Photo Credit: Andrew Fennell
Download / Stream Karma HERE
Breakout artist Queen Naija returns with Karma. Moving on from the post break-up revenge fantasies of her first single, Medicine, Queen takes comfort in the concept of karma and examines her own insecurities, emerging with newfound strength in a soulful track that artfully fuses elements of jazz and hip hop. Karma is available for download and streaming HERE.
“Be confident, but not prideful,” says Queen Naija. “We all fall, and if you are too high up, chances are you may never recover from the fall.”
The 22-year-old Detroit native began singing in church at age three and writing her own songs in third grade, but her focus shifted when she and her former husband found fame online with their popular YouTube channel. When their marriage fell apart last year, Queen returned to her lifelong passion and penned a powerfully unapologetic song detailing her side of the story.
Premiering just hours before midnight on New Year’s Eve, Medicine was an instant smash. Within three weeks, it debuted at No. 45 on the Billboard Hot 100 a remarkable accomplishment for an unsigned artist. Its success took Queen by surprise.
“I wasn’t even thinking about trying to get the song on the radio or anything,” Queen recalls. “I mostly did it because I knew people wanted to know what was going on with me and my ex, and I wanted to tell them myself why I wasn’t with him anymore.”
“With its hip-hop infused beat, silky, lip-glossed vocals and Instagram caption-ready lyrics, the song checked all the boxes for chart success,” observed Billboard. Over a simmering R&B groove, Queen flips the narrative From putting you on [do not] disturb, to FaceTiming a Tinder feed of other dudes, Queen imagines the actions of a bolder, empowered alter ego, a 2018 variation on Beyonce’s If I Were A Boy.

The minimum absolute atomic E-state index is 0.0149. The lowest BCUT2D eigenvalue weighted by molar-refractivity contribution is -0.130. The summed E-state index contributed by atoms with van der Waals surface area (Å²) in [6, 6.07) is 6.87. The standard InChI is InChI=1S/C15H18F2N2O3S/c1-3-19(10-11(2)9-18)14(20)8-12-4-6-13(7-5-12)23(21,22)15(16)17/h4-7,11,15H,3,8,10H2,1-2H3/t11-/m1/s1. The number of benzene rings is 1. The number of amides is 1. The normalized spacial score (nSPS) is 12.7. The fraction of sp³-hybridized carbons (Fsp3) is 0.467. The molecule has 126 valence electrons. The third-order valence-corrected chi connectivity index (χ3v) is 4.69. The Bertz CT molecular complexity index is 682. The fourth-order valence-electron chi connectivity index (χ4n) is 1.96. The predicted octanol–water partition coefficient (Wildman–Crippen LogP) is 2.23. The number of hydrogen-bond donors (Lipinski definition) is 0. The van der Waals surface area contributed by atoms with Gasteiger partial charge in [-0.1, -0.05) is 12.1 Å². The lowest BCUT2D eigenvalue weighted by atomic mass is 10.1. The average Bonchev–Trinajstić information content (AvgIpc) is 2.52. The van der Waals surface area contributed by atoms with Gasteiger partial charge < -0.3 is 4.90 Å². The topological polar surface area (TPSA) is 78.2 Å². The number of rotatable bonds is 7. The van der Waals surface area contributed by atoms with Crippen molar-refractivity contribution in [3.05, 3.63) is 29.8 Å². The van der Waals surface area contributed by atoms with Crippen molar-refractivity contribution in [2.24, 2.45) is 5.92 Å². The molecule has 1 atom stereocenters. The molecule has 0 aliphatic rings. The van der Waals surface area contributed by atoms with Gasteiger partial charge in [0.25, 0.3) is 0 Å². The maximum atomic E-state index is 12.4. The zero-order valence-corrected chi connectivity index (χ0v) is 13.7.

Spotify streams of Medicine have surpassed 13 million, radio spins on Pandora are nearing 20 million and views of the official video now exceed 40 million. Queen has been greeted by throngs of fans, screaming and singing along to Medicine, at in-person appearances.
She says, “To me, Medicine felt like a typical song from my own experience, but it turns out that a lot of other people have had this kind of experience as well. Girls tell me they play it in their car when they’re trying to get over a breakup, or they got done wrong by their man.“
As she gears up for the release of her debut EP, Queen is channeling more of that real-life emotion into each song. “For me, it’s about changing people’s perspectives and letting them know they’re not alone in whatever they’re going through,” she explains. “I want to make music that captures people, that gets into your soul, the kind of songs you need to keep playing over and over.